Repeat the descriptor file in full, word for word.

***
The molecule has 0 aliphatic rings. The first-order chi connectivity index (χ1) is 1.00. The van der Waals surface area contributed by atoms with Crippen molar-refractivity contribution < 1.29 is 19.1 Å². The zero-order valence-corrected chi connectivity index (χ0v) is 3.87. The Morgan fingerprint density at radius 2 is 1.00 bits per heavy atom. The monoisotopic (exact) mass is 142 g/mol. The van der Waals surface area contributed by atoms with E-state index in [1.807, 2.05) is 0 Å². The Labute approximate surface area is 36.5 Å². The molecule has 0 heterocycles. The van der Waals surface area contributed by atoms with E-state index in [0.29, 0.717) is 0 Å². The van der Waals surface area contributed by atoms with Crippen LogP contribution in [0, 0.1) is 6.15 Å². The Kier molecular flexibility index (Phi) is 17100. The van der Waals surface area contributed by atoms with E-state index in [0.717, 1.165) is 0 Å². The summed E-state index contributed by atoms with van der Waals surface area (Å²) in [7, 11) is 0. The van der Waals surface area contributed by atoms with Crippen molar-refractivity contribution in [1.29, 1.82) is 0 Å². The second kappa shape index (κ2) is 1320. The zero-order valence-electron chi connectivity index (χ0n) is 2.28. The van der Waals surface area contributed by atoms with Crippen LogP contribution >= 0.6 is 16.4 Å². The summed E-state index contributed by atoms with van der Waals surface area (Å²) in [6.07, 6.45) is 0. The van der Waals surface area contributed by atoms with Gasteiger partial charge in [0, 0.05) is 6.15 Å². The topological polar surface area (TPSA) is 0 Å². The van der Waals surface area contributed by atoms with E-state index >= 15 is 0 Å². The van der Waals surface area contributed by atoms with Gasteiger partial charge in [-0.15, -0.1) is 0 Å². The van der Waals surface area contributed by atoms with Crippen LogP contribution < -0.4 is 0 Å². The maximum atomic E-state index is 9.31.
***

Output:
The molecule has 0 aliphatic rings. The first-order chi connectivity index (χ1) is 1.00. The van der Waals surface area contributed by atoms with Crippen molar-refractivity contribution < 1.29 is 19.1 Å². The zero-order valence-corrected chi connectivity index (χ0v) is 3.87. The Morgan fingerprint density at radius 2 is 1.00 bits per heavy atom. The monoisotopic (exact) mass is 142 g/mol. The van der Waals surface area contributed by atoms with E-state index in [1.807, 2.05) is 0 Å². The Labute approximate surface area is 36.5 Å². The molecule has 0 heterocycles. The van der Waals surface area contributed by atoms with E-state index in [0.29, 0.717) is 0 Å². The van der Waals surface area contributed by atoms with Crippen LogP contribution in [0, 0.1) is 6.15 Å². The Kier molecular flexibility index (Phi) is 17100. The van der Waals surface area contributed by atoms with E-state index in [0.717, 1.165) is 0 Å². The summed E-state index contributed by atoms with van der Waals surface area (Å²) in [7, 11) is 0. The van der Waals surface area contributed by atoms with Crippen molar-refractivity contribution in [1.29, 1.82) is 0 Å². The second kappa shape index (κ2) is 1320. The zero-order valence-electron chi connectivity index (χ0n) is 2.28. The van der Waals surface area contributed by atoms with Crippen LogP contribution >= 0.6 is 16.4 Å². The summed E-state index contributed by atoms with van der Waals surface area (Å²) in [6.07, 6.45) is 0. The van der Waals surface area contributed by atoms with Gasteiger partial charge in [0, 0.05) is 6.15 Å². The topological polar surface area (TPSA) is 0 Å². The van der Waals surface area contributed by atoms with E-state index >= 15 is 0 Å². The van der Waals surface area contributed by atoms with Gasteiger partial charge in [-0.15, -0.1) is 0 Å². The van der Waals surface area contributed by atoms with Crippen LogP contribution < -0.4 is 0 Å². The maximum atomic E-state index is 9.31.